08:50 26 May 2022
It’s a beautiful spring day in Budapest and I came to take a look inside the Hungarian Heritage House.
If you’ve never been there, this beautiful capital is crossed by the Blue Danube, with the castle, museums and residential quarter of Buda, and the lively and festive political heart of Pest.
Tourists are drawn to its famous spa resorts, sleek architecture, and inexpensive bars and restaurants — and yes, some are partying stags and hens.
But here in Buda, at one end of a quiet square is a grand Empire-era building that is a stronghold of the country’s folk arts. Its purpose is similar to the Primrose Hill headquarters of the English Folk Dance and Song Society – to preserve and promote a folk tradition
Not only is the structure more imposing than Cecil Sharp House, but it seems Hungary’s centuries-old rural songs and dances are more entrenched in cultural life than our much-derided Morris Men. Here, it is a living tradition, children learn their folk heritage at school.
I saw it myself later that night. The hall’s regular Dance House session had drawn a large and enthusiastic crowd for the equivalent of a ceilidh – complete with caller, folk band, sweaty dancing and good cold beer. The women all wore fluttering skirts and tapped their feet, the men had more showy peacock movements, rhythmic slapping and kicking. Much like a good ceilidh, there is an uplifting collective joy and pride in a shared tradition that truly does not feel like a relic of the past.
The performers of the Hungarian State Folklore Ensemble in Budapest are experts in this music and in dances such as the shepherd’s dance or the jumping dance. They are all graduates in folklore from the Carpathian Basin which embraces Hungarian, Romanian, Gypsy and Slavic traditions.
London audiences have the chance to see them at Sadler’s Wells on June 3 in Liszt Mosaics, a festive dance concert centered on the life and work of Hungarian hero Franz Liszt – with musical nods to his peers Chopin and Paganini.
Director Gabor Mihalyi says the show reflects three elements: “Liszt as Hungarian, Liszt as a priest and Liszt as a virtuoso.”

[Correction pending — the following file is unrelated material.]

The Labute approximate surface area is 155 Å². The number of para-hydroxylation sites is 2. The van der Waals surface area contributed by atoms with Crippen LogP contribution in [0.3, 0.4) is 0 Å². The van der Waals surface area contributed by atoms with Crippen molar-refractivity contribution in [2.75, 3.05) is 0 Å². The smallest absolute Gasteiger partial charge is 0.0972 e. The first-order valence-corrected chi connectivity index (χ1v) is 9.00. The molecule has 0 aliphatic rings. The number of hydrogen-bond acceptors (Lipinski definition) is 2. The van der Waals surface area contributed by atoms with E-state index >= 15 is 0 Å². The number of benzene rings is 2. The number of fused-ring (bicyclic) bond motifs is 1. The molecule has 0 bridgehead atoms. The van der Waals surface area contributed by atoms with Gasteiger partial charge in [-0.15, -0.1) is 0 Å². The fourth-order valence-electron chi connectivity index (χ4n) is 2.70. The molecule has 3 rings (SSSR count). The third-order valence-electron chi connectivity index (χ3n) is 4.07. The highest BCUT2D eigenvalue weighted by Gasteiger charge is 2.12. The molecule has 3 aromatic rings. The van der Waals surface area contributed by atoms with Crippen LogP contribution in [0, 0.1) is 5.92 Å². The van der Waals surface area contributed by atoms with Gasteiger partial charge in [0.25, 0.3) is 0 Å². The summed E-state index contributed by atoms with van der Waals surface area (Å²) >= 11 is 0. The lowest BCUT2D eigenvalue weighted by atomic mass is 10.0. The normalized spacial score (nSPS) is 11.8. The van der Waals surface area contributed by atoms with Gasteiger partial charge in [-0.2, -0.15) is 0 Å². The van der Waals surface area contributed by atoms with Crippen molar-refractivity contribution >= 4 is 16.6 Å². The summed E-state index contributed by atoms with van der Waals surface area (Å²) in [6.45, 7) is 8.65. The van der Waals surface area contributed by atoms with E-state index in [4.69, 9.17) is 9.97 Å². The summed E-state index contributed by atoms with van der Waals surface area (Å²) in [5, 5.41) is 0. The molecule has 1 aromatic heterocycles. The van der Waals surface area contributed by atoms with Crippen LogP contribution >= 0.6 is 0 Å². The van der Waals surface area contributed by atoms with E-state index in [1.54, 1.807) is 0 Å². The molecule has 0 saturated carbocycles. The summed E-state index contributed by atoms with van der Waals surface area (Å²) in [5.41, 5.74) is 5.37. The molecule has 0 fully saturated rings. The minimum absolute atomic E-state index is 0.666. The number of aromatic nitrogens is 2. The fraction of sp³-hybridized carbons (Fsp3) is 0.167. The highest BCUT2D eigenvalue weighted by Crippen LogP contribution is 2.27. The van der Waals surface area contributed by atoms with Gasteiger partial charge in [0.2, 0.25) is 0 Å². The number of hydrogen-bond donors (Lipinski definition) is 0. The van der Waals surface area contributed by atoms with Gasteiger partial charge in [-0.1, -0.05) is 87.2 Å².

It’s a glorious blend of traditional and modern dance, with music ranging from Liszt’s Hungarian Rhapsodies to religious songs such as Laudate Dominum. The Islington Hall will reverberate with devilishly fast bowing from violinists Alexandra da Costa and Istvan Pal Szalonna, haunting folksongs from Esther Pal and Gregorian chants from extraordinary singers from the Orthodox tradition – all backed by the Royal Philharmonic Concert Orchestra.
“It represents his relationship with women. He loved women and women loved him back,” says Mihalyi, adding that it was not until later in his life that Liszt took a priest’s vows of celibacy. .
“Although he is the most famous Hungarian composer, it is above all his pieces for piano and orchestra that are performed all over the world. We felt a certain lack and wanted to do something based on his music in Hungary. Liszt was not a folk musician, he lived in cafes and performed in concert halls, but what connects his music to traditional folk dancing is the rhythm of the musical culture of this romantic period.”
Sitting at the crossroads of Europe, bounded today by Austria, Ukraine, Romania, Serbia and Slovakia, Hungary has been hostage to fortune over the centuries, invaded or occupied by the Ottomans, Habsburgs, Nazis and Soviets before emerging as a modern European country. .
After the collapse of the Austro-Hungarian Empire, Hungary lost 71% of its territory and 58% of its population when borders were reassigned by the Treaty of Trianon – including parts of Slovakia and Transylvania where its folk tradition was strong.
Under the Soviets there was apparently a communist song committee to scour popular music for traces of subversion, and many Hungarian creators fled after the failed 1956 revolution – a few settling in north-west London to write in exile or open businesses such as Louis’ famous. Hampstead Patisserie.
It has not been easy to keep the flame of folk traditions alive, let alone become a big part of Hungary’s national identity.
Mihalyi speaks to the wide range of audiences at Heritage House who enjoy song and dance and celebrate “what tradition means to them”.
“Dance,” he says, “can express things that words cannot; tradition, nostalgia, memories, our relationship to God.”
“We can only be special and different from other nations if we follow our own traditions and carry on our cultural heritage.”
Liszt Mosaics is at Sadler’s Wells on June 3. Tickets to www.sadlerswells.com/whats-on/liszt-mozaics-hagyomanyok-hazaa-hungarian-heritage-house/